Revel Resorts, the $2.4 billion, 6.3 million sq.-ft. casino resort complex on the north end of the Atlantic City Boardwalk, is opening for a six week preview on Monday. While the full operation won’t go live until Memorial Day Weekend, almost everything will be ready to go at 7 a.m. Monday morning.
Here’s what you need to know.
1. Revel doesn’t hide from the ocean. Most of Atlantic City’s casinos are built so that you forget you’re down the shore. The goal is to get people to spend money, not sit on the beach. Revel chucked that idea out the window. When you walk into the casino, you’re greeted with wide, tall windows looking out onto the ocean. The design maximizes oceanfront views, and you can even see the water from some of the slot machines. It might not sound revolutionary – the idea of using your best natural attraction as a way to draw people to your property – but it is for Atlantic City. Which leads me to my next point.
2. Gambling is a small part of Revel. I took the three hour Revel tour on Monday, and spent the least amount of time in the gaming area. That’s not because I don’t gamble, but because Revel is offering a lot more than just slots and table games. The Revel spokesperson likened it to a cruise ship, which is marketed as a getaway that happens to have gambling on it, not as slot machines on a boat. Revel is meant to be a getaway that happens to also have a casino as one of its offerings.
So what else do you get that’s not gambling? A lot. Iron Chefs Jose Garcias and Marc Forgione are opening restaurants inside, the highlight being Garcias’ food truck restaurant, an actual food truck that is installed in the resort. Also, fans of his Village Whiskey will be happy to hear that the Atlantic City location is three times the size of the Philadelphia location.
Not only will there be the four level, 85,000 sq.-ft., indoor/outdoor HQ nightclub, but nightlife guru Ivan Kane is opening a Royal Jelly Burlesque club that I predict will become the go-to after-hours spot this summer (Jelly Roll will be open on April 2, but the HQ will not). In addition to Royal Jelly’s nightly shows, they’ll have shows starting at 2 a.m. on Fridays and Saturdays, all in a sleek space where dancers are lowered onto the bar by a moving catwalk. The spa, called Bask, has all the usual amenities, and the unusual: a turkish bath, a steam room lined with bricks of salt, and a full bar. Revel also offers three immersion pools plus a large indoor/outdoor pool (you can swim from the indoor to the outdoor area) with 12 private cabanas available for rent.
3. Revel is smoke free. It is the only casino in Atlantic City to be so. The decision was made based on a Stockton College study that showed, in our region, 80% of the population are non-smokers. Of the 20% who do smoke, 10% aspire to quit. In our poll, 75% of responders said they’d visit Revel because it’s smoke free.
Casinos in 19 states (Pennsylvania is not one of them) are smoke free, but no other casino in New Jersey is. When New Jersey passed its indoor smoking ban in 2006, the casinos fought tooth and nail to get an exemption. Gambling and smoking are two vices that are tied together, much like smoking and drinking, and if people don’t need to leave the casino for a puff, they won’t stop gambling.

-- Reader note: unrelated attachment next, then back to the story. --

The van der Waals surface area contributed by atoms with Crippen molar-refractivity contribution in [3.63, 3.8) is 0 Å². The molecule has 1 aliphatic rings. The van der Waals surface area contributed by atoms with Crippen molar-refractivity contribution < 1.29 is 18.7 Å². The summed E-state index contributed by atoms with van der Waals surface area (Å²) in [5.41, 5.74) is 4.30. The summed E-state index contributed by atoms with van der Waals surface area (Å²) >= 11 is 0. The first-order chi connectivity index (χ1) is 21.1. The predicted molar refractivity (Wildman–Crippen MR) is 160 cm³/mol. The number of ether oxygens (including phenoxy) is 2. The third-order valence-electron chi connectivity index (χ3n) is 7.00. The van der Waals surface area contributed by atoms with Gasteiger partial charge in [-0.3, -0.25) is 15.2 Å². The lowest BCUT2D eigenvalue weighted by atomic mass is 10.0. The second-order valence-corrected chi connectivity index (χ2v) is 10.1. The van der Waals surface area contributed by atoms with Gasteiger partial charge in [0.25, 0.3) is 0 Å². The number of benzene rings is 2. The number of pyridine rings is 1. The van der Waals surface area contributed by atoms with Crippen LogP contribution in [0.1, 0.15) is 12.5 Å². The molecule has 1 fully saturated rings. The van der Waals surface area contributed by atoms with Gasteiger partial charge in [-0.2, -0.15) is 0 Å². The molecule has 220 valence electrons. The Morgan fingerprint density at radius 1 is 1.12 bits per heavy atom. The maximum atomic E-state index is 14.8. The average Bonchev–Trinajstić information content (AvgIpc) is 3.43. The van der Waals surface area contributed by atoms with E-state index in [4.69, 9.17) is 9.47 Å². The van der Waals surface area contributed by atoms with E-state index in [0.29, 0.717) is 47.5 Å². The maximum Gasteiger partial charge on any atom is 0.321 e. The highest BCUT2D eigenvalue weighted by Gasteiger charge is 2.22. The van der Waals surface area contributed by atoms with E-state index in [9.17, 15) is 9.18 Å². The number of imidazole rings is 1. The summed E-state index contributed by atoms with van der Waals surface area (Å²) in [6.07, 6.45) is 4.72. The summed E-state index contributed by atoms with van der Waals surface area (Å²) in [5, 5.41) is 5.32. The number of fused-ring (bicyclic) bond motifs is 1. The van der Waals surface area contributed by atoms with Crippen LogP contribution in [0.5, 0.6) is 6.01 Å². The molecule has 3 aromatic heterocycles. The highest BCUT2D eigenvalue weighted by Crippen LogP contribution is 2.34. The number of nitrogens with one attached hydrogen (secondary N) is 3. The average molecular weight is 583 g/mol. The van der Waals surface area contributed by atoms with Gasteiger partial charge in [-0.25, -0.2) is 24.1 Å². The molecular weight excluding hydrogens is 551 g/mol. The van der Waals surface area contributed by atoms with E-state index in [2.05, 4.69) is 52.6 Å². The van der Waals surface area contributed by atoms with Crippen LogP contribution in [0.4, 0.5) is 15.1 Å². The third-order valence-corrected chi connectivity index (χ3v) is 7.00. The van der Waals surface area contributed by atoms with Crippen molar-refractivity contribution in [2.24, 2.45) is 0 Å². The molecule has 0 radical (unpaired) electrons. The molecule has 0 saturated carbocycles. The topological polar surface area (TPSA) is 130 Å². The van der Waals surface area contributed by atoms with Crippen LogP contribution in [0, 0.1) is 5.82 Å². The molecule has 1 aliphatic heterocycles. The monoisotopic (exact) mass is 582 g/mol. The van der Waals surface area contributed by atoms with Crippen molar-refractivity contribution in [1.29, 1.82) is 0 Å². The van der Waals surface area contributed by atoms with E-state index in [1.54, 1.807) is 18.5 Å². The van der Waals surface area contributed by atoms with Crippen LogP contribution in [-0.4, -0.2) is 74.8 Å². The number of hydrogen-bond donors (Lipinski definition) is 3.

But for non-smokers, it’s a huge turnoff. Even though the Atlantic City casinos have non-smoking areas, it still doesn’t stop the smoke from hanging over the gambling floors, or seeping into your clothes and hair.
Revel CEO Kevin DeSanctis has always said he wanted Revel to be smoke free, though given that the announcement came only weeks before preview opening, it must have been a last minute call.
4. New Jersey needs this to work. Because we’re on the hook. When Revel hit the financing skids and construction shut down, the state gave them $261 million in tax rebates, as I outlined in this New Jersey Monthly piece, to help them move forward. This was probably the driving force behind Gov. Christie’s begging of Bruce Springsteen to play at Revel’s Ovation concert hall on Labor Day weekend (which is a long shot, as Chuck Darrow so eloquently pointed out in his Daily News blog). If it fails, it’ll be at a loss to the taxpayers.
Anything to help Atlantic City will be good for the state, and optimism is running high at Revel. I visited on a day when many employees were going through training sessions that also served as rallies to get them excited for opening day. But before I did the Revel tour, I also took a walk through the Pier Shops at Caesars, another big budget project that opened on a wave of enthusiasm but crashed last year in a foreclosure auction.
So it’s easy to be pessimistic, or at least cautious about Revel’s potential. New Jersey casino gaming revenues are still sliding, making less than their competitors in Pennsylvania that don’t have an ocean to use as a marketing hook. Even New Jersey’s Office of Legislative Services says that Christie is far too optimistic in his budget’s projections of how much tax dollars casinos will bring in – a figure based on Revel leading to an Atlantic City rebound.
Revel is a beautiful place in a gorgeous setting, and I’m looking forward to spending a few days there this summer. They’re certainly not holding back in spreading the word, either, rolling out a multi-pronged advertising campaign, bringing in Maroon 5 for their inaugural concert and hiring Beyonce to kick off their Memorial Day weekend with three concerts.
Will it work? It’s the big gamble.